Secrets Your Editor Wished You Knew

This may seem like a no-brainer, but this oversight costs writers—and editors who read them—valuable time. If you needed a new transmission for your car, you wouldn’t drive around town for an hour looking for a mechanic only to arrive at one who only did oil changes.

That hour is only a fraction of the time it takes most writers to develop an article and to write a compelling query, but you get the picture: Don’t waste your valuable time focused on things that have little or no possibility of success.

It’s fairly easy to find out all the pertinent information about a publication before you query it. Find out how often it publishes, what specific types of articles it normally includes and how often—if ever—it publishes freelance writers. Each of these will play a pivotal role in how you query the publication.

Many people peruse a writer’s guide and come up with dozens of publications to query without taking the time to determine if a particular publication fits their specific query.

For example, over the years I’ve worked for several religiously-themed publications and have received countless queries that would in no way be appropriate for us. It’s obvious that the sender didn’t even take five minutes—or in some cases one minute—to determine if the query he was mass-sending to publications was appropriate for each one. It’s the shotgun approach: send out as many queries as possible and hopefully one sticks.

This rarely works. It also puts a bad taste in an editor’s mouth and can make further querying from that person even more difficult. If an editor receives several unsuitable queries from a particular person, she is likely to block that person’s email or just delete every email that person sends without ever reading it.

By determining the basics of each publication, the writer can tailor the query to fit the specific needs of the publication and its audience. Some argue that you should read several back issues of a publication before you query them. That’s fine and certainly is helpful.

However, most writers don’t have that kind of time. Do your best to familiarize yourself with the publication through perusing its website and conducting Google searches for the name of the publication and your topic—to determine if it has previously done something along the same lines as you are proposing.

Find out from a writer’s guide if the publication uses freelance writers and how often. Some writers will go through the effort of composing a query and sending it to a publication without checking to see if it even uses freelancers.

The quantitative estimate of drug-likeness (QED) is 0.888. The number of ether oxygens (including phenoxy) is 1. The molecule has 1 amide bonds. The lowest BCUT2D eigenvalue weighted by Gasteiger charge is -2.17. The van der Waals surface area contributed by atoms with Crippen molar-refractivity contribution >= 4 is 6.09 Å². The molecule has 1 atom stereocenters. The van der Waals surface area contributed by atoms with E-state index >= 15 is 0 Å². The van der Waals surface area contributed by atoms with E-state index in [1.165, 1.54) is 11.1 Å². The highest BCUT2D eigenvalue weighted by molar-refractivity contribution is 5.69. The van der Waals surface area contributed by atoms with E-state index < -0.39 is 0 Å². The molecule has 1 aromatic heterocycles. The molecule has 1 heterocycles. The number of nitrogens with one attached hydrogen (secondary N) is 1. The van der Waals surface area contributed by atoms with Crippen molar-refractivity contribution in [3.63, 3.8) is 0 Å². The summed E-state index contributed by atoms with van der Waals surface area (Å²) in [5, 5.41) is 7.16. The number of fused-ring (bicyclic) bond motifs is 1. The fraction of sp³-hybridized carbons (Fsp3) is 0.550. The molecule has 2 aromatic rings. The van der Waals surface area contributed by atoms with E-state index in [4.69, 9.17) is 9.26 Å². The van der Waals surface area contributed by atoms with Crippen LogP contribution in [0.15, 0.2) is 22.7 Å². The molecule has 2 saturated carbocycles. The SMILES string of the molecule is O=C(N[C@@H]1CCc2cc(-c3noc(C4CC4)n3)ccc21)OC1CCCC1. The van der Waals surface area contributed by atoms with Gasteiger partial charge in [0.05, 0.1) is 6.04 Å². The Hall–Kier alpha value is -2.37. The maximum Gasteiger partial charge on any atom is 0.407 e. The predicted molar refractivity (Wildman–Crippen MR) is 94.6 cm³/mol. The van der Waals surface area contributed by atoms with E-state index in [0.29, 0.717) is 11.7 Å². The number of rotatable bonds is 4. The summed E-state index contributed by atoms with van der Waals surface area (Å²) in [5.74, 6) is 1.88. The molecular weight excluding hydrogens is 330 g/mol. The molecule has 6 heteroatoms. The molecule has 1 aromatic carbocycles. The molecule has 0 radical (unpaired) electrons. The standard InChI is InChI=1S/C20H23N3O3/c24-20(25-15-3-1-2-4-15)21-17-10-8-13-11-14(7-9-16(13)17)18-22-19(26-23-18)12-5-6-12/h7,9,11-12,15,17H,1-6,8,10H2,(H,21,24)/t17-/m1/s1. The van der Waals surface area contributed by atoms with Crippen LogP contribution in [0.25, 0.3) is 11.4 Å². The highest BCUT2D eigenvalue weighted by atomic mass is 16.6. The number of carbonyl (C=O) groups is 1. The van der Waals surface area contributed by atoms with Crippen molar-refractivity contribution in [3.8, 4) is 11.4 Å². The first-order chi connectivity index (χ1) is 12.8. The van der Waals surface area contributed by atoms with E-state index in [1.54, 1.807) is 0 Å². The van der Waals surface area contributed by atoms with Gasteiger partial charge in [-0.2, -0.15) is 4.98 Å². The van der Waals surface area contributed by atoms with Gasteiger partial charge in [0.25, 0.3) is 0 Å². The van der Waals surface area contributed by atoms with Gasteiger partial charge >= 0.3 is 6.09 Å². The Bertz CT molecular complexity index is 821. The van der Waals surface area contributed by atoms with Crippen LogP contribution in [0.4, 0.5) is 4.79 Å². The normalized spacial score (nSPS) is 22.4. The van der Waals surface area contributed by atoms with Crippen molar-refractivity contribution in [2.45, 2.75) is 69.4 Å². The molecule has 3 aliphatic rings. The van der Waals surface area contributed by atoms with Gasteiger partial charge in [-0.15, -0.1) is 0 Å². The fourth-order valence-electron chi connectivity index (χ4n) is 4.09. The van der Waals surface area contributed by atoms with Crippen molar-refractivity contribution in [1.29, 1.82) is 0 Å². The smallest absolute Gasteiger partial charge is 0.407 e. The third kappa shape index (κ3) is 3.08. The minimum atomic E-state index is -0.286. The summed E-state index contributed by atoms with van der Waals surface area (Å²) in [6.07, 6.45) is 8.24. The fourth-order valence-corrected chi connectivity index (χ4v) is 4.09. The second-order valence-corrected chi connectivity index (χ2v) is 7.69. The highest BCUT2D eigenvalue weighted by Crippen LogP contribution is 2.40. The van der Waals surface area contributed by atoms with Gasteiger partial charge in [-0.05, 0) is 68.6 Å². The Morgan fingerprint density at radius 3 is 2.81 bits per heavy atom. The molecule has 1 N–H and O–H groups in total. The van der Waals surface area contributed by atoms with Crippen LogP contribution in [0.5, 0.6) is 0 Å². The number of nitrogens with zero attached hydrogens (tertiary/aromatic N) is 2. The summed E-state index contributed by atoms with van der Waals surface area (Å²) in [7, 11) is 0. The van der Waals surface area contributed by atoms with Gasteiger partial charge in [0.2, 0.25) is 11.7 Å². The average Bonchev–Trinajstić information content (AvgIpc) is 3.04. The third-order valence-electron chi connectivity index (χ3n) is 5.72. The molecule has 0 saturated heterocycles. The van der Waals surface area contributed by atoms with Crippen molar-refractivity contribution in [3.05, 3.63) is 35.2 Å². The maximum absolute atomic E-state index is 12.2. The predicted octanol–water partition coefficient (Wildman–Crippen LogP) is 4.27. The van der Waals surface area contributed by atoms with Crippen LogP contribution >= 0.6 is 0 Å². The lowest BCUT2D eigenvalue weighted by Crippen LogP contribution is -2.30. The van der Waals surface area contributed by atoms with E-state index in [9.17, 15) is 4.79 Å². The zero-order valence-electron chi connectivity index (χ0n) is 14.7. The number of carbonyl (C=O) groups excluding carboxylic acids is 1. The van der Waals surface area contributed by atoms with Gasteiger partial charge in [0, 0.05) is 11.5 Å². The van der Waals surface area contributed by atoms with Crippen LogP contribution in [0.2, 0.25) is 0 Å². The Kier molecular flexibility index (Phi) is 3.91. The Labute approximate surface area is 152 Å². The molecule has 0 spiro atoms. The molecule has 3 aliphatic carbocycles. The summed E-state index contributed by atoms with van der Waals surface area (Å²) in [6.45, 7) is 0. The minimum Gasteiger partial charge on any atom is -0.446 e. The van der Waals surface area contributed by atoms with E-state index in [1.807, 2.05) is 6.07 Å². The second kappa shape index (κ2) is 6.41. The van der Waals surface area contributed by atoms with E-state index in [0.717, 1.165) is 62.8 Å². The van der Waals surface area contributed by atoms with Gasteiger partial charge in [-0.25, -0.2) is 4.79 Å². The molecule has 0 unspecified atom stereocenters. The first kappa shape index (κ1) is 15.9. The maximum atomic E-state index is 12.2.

Also, some publications will use freelancers but only on assignment or only those with significant clips to their name. By determining this simple requirement, you can save a lot of time, energy and emotional well-being.

Finally, determine the frequency of publication for each magazine/journal you query.

When I was at Decision magazine, we published 11 times a year (we had a combined

June/July issue). We also worked seven months ahead of schedule.

So, if it’s June and you are querying the magazine, we are already working on articles for the January issue. So that means if your article has a seasonal focus or in some way is more suitable for a certain time of year, then you need to be mindful of this when sending your query.

This can also serve as an advantage for the prepared writer.

If your query relates to the importance of fathers, sending it several months ahead of Father’s Day can give you a head start on other freelancers who are hoping to query on the same topic.

Knowing the publication you are querying can also earn you points with the editor.

If you are a regular or committed reader of the publication, don’t just say “I’m a committed reader of The North Shore Review.” Show the editor that you’re a committed reader by referencing a previous article in the publication and how that might relate to your query.

This isn’t a necessity, but if you have the ability to tie your query into something previously published—without it being the same type of article—mention it and demonstrate your knowledge to the editor. Things like this can only help; they rarely hurt.

For more information on querying publication, sign up for the Noble Creative eNewsletter for additional tips, resources and ideas.

 

3 Tips for Better Article Titles

After two decades of developing and editing content on a variety of platforms, I’ve discovered one of the easiest ways to improve your articles is by spending time creating compelling titles. As attention spans continue to get shorter, it’s even more imperative for writers to draw in readers from the start.